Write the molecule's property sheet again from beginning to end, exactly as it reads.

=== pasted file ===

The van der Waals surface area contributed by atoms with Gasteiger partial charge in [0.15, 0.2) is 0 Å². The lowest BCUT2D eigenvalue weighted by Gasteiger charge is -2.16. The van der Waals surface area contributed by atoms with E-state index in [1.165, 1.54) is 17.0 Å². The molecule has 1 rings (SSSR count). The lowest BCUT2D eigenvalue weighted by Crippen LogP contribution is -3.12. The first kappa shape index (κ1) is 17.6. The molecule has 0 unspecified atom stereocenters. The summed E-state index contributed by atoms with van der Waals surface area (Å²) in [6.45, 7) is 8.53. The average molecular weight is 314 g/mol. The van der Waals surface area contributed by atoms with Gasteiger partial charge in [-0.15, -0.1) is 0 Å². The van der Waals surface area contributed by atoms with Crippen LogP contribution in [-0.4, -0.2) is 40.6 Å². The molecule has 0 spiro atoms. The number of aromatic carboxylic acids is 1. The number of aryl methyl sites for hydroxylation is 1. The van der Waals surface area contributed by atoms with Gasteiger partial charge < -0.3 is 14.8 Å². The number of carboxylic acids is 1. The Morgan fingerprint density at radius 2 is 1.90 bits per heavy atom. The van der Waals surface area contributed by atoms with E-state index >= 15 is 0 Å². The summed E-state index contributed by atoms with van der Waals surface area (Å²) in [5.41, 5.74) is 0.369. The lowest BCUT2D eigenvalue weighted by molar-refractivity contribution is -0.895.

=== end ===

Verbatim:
The van der Waals surface area contributed by atoms with Gasteiger partial charge in [0.15, 0.2) is 0 Å². The lowest BCUT2D eigenvalue weighted by Gasteiger charge is -2.16. The van der Waals surface area contributed by atoms with E-state index in [1.165, 1.54) is 17.0 Å². The molecule has 1 rings (SSSR count). The lowest BCUT2D eigenvalue weighted by Crippen LogP contribution is -3.12. The first kappa shape index (κ1) is 17.6. The molecule has 0 unspecified atom stereocenters. The summed E-state index contributed by atoms with van der Waals surface area (Å²) in [6.45, 7) is 8.53. The average molecular weight is 314 g/mol. The van der Waals surface area contributed by atoms with Gasteiger partial charge in [-0.15, -0.1) is 0 Å². The van der Waals surface area contributed by atoms with Crippen LogP contribution in [-0.4, -0.2) is 40.6 Å². The molecule has 0 spiro atoms. The number of aromatic carboxylic acids is 1. The number of aryl methyl sites for hydroxylation is 1. The van der Waals surface area contributed by atoms with Gasteiger partial charge < -0.3 is 14.8 Å². The number of carboxylic acids is 1. The Morgan fingerprint density at radius 2 is 1.90 bits per heavy atom. The van der Waals surface area contributed by atoms with E-state index >= 15 is 0 Å². The summed E-state index contributed by atoms with van der Waals surface area (Å²) in [5.41, 5.74) is 0.369. The lowest BCUT2D eigenvalue weighted by molar-refractivity contribution is -0.895.